Derventio (Derby) Vicus
Pottery and Roman Settlement
The site of the vicus of Derventio Roman Fort, and a possible Small Town.
The earliest feature found was a large pit, probably dating to circa 130-150 AD, containing charcoal, daub, ash, pottery, and a ‘dolphin’ brooch. A road of hard-packed gravel bounded by kerbstones was found to run east-west across the site.
It may be part of a minor road joining Ryknield Street or perhaps a continuation of Stukeley’s ‘gravel’d road’. A thin gravelled surface was present over the remainder of the site.
The road and pit are probably earlier than the first Antonine phase of the fort defences, suggesting early growth of an organised vicus, although the large area of open gravel may suggest a military parade ground.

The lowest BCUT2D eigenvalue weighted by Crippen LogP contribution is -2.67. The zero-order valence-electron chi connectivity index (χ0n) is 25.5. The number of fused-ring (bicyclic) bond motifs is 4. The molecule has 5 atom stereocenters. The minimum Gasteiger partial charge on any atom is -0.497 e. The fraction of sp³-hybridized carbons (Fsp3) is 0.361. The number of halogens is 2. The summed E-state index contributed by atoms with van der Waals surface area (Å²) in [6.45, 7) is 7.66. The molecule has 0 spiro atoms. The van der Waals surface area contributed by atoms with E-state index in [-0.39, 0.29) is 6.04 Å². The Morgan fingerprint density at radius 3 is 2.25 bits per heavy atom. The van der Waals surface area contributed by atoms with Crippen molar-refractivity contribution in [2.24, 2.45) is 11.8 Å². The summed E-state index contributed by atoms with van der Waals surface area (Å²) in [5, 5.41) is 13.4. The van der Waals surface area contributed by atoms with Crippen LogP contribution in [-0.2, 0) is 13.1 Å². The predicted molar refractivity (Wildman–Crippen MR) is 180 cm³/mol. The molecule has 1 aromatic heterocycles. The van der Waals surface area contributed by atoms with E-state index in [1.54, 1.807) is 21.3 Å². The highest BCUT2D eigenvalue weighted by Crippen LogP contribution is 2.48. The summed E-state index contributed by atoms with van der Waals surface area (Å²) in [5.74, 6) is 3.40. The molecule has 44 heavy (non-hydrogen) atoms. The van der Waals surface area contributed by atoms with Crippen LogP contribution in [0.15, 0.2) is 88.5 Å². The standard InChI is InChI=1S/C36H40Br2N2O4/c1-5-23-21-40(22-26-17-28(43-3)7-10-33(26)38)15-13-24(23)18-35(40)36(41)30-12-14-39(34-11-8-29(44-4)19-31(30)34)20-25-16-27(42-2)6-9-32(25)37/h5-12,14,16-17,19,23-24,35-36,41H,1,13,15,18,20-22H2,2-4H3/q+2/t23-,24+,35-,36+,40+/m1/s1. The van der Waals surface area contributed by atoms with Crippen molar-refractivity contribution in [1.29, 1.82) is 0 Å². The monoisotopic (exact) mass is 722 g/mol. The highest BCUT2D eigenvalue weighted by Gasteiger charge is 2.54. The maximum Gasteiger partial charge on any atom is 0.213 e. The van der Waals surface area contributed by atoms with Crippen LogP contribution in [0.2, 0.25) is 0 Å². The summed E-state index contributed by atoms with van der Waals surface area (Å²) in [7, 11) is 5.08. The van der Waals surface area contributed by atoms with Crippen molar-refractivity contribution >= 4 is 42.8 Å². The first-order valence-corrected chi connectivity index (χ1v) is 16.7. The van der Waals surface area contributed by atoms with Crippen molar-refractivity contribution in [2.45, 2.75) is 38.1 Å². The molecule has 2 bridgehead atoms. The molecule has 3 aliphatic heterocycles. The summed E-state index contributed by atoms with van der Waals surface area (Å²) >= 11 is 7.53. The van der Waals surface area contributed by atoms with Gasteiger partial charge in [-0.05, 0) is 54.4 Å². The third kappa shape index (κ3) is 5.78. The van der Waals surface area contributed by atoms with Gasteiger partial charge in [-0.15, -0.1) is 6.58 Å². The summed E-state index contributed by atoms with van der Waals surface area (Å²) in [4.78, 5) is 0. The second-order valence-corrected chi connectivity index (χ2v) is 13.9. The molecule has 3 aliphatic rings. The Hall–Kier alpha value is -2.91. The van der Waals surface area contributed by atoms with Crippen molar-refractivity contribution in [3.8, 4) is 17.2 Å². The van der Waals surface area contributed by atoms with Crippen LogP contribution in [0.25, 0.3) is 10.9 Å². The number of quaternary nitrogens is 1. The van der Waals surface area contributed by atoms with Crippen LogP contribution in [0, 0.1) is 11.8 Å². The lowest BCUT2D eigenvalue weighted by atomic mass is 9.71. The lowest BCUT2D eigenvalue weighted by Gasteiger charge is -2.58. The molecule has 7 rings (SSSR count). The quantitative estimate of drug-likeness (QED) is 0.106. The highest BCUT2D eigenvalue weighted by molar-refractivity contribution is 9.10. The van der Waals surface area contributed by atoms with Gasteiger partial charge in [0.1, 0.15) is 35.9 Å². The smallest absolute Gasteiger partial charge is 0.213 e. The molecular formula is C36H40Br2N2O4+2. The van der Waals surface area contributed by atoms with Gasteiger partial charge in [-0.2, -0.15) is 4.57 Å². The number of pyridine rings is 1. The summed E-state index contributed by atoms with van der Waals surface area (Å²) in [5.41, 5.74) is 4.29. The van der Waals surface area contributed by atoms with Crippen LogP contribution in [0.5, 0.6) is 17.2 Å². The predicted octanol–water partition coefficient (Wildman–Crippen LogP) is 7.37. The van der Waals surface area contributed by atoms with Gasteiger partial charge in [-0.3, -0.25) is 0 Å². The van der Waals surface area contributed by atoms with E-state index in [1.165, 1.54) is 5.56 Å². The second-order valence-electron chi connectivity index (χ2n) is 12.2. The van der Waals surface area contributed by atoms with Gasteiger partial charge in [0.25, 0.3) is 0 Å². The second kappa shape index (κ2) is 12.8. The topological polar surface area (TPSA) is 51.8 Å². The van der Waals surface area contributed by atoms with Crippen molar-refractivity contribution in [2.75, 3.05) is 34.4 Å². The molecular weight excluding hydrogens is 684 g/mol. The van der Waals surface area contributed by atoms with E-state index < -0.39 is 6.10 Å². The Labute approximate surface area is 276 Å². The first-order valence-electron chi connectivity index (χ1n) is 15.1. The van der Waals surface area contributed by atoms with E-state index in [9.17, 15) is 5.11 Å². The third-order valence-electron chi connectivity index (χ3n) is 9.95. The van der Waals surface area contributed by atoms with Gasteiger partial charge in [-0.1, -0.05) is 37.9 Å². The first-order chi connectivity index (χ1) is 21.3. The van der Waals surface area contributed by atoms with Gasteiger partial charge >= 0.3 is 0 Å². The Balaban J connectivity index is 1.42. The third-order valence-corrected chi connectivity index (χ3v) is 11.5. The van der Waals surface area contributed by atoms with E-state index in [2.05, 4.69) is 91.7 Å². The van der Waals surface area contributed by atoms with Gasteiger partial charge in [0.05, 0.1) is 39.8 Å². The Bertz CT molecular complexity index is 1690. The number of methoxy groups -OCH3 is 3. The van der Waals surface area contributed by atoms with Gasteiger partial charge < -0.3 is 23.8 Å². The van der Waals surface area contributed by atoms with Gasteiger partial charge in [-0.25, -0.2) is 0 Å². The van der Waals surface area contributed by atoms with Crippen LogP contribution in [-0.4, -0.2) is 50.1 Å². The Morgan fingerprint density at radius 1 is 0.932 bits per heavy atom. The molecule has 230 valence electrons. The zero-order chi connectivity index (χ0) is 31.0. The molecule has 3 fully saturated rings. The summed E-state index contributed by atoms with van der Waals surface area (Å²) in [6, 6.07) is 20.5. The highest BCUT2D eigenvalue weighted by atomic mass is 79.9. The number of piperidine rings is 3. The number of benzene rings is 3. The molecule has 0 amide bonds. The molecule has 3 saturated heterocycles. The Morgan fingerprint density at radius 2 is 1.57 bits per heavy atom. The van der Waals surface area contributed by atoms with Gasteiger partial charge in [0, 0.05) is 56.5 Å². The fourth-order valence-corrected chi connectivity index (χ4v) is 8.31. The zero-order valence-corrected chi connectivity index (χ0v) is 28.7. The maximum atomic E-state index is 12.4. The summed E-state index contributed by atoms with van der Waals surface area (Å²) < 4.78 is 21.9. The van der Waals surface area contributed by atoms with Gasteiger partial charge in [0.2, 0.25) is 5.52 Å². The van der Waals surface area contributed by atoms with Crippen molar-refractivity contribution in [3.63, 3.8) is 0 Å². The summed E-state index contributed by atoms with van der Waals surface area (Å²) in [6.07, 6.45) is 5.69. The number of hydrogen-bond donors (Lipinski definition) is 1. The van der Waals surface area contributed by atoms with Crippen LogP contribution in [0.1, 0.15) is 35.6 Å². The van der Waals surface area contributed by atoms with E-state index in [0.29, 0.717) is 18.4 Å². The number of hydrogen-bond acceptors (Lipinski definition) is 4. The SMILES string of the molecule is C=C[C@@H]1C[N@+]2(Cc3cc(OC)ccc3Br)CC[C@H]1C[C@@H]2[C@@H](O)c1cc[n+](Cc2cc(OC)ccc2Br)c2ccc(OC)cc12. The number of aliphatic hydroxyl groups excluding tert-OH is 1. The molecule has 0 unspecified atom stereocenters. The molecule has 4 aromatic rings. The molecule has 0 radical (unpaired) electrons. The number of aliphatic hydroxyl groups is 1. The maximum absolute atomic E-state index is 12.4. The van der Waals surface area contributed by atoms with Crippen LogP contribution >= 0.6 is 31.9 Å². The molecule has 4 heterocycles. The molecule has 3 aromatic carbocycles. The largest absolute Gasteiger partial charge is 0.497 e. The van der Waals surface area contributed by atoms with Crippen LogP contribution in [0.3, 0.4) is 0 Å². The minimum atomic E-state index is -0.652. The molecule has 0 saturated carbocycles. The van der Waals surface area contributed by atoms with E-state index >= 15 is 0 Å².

… first-century pottery and coins of Nero and Vespasian were found in two gullies at Strutt’s Park, on the west bank of the River Derwent facing Little Chester. This is the first positive evidence of first-century occupation on the suspected site of an early fort.” (Britannia, 1971)
Unfortunately the Strutt’s Park site was buried beneath a housing estate before the Roman fort could be properly investigated.